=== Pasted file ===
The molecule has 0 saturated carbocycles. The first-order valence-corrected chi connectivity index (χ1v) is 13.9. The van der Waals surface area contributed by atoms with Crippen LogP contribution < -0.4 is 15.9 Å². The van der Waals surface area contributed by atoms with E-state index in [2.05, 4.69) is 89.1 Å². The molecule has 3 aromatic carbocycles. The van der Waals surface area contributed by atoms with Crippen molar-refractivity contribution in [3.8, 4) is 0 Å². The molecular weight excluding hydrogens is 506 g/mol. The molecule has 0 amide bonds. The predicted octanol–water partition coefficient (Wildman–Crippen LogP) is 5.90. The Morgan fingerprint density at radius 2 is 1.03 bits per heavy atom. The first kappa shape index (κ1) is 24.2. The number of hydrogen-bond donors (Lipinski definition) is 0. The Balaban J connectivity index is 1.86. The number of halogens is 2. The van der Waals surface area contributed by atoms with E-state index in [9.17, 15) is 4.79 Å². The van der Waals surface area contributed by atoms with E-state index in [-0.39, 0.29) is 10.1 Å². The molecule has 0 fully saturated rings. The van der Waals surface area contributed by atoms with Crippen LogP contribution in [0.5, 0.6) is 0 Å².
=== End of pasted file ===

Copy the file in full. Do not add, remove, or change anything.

The molecule has 0 saturated carbocycles. The first-order valence-corrected chi connectivity index (χ1v) is 13.9. The van der Waals surface area contributed by atoms with Crippen LogP contribution < -0.4 is 15.9 Å². The van der Waals surface area contributed by atoms with E-state index in [2.05, 4.69) is 89.1 Å². The molecule has 3 aromatic carbocycles. The van der Waals surface area contributed by atoms with Crippen molar-refractivity contribution in [3.8, 4) is 0 Å². The molecular weight excluding hydrogens is 506 g/mol. The molecule has 0 amide bonds. The predicted octanol–water partition coefficient (Wildman–Crippen LogP) is 5.90. The Morgan fingerprint density at radius 2 is 1.03 bits per heavy atom. The first kappa shape index (κ1) is 24.2. The number of hydrogen-bond donors (Lipinski definition) is 0. The Balaban J connectivity index is 1.86. The number of halogens is 2. The van der Waals surface area contributed by atoms with E-state index in [9.17, 15) is 4.79 Å². The van der Waals surface area contributed by atoms with E-state index in [-0.39, 0.29) is 10.1 Å². The molecule has 0 fully saturated rings. The van der Waals surface area contributed by atoms with Crippen LogP contribution in [0.5, 0.6) is 0 Å².